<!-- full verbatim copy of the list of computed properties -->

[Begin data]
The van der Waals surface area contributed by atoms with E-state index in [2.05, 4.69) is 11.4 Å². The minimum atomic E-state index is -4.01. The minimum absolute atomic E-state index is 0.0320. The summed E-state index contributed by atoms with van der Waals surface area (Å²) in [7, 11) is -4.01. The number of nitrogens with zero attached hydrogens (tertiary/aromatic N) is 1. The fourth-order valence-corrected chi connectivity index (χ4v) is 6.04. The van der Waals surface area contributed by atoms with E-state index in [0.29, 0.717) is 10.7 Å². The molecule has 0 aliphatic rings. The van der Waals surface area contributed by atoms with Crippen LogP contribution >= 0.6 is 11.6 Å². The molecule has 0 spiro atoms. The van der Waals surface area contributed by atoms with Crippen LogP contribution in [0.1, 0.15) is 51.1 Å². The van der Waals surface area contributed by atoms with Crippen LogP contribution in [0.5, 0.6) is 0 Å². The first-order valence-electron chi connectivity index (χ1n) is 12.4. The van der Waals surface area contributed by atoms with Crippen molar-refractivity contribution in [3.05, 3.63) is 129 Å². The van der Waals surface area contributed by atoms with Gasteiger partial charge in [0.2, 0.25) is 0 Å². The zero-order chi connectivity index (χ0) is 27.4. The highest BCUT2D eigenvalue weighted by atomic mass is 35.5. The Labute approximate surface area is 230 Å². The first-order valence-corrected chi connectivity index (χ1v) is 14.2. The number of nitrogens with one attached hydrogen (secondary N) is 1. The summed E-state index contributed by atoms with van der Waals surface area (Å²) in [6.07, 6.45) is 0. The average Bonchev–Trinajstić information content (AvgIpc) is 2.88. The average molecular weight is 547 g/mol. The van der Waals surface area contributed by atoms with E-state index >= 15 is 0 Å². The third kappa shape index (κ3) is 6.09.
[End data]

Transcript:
The van der Waals surface area contributed by atoms with E-state index in [2.05, 4.69) is 11.4 Å². The minimum atomic E-state index is -4.01. The minimum absolute atomic E-state index is 0.0320. The summed E-state index contributed by atoms with van der Waals surface area (Å²) in [7, 11) is -4.01. The number of nitrogens with zero attached hydrogens (tertiary/aromatic N) is 1. The fourth-order valence-corrected chi connectivity index (χ4v) is 6.04. The van der Waals surface area contributed by atoms with E-state index in [0.29, 0.717) is 10.7 Å². The molecule has 0 aliphatic rings. The van der Waals surface area contributed by atoms with Crippen LogP contribution >= 0.6 is 11.6 Å². The molecule has 0 spiro atoms. The van der Waals surface area contributed by atoms with Crippen LogP contribution in [0.1, 0.15) is 51.1 Å². The van der Waals surface area contributed by atoms with Crippen LogP contribution in [0.5, 0.6) is 0 Å². The first-order valence-electron chi connectivity index (χ1n) is 12.4. The van der Waals surface area contributed by atoms with Crippen molar-refractivity contribution in [3.05, 3.63) is 129 Å². The van der Waals surface area contributed by atoms with Gasteiger partial charge in [0.2, 0.25) is 0 Å². The zero-order chi connectivity index (χ0) is 27.4. The highest BCUT2D eigenvalue weighted by atomic mass is 35.5. The Labute approximate surface area is 230 Å². The first-order valence-corrected chi connectivity index (χ1v) is 14.2. The number of nitrogens with one attached hydrogen (secondary N) is 1. The summed E-state index contributed by atoms with van der Waals surface area (Å²) in [6.07, 6.45) is 0. The average Bonchev–Trinajstić information content (AvgIpc) is 2.88. The average molecular weight is 547 g/mol. The van der Waals surface area contributed by atoms with E-state index >= 15 is 0 Å². The third kappa shape index (κ3) is 6.09.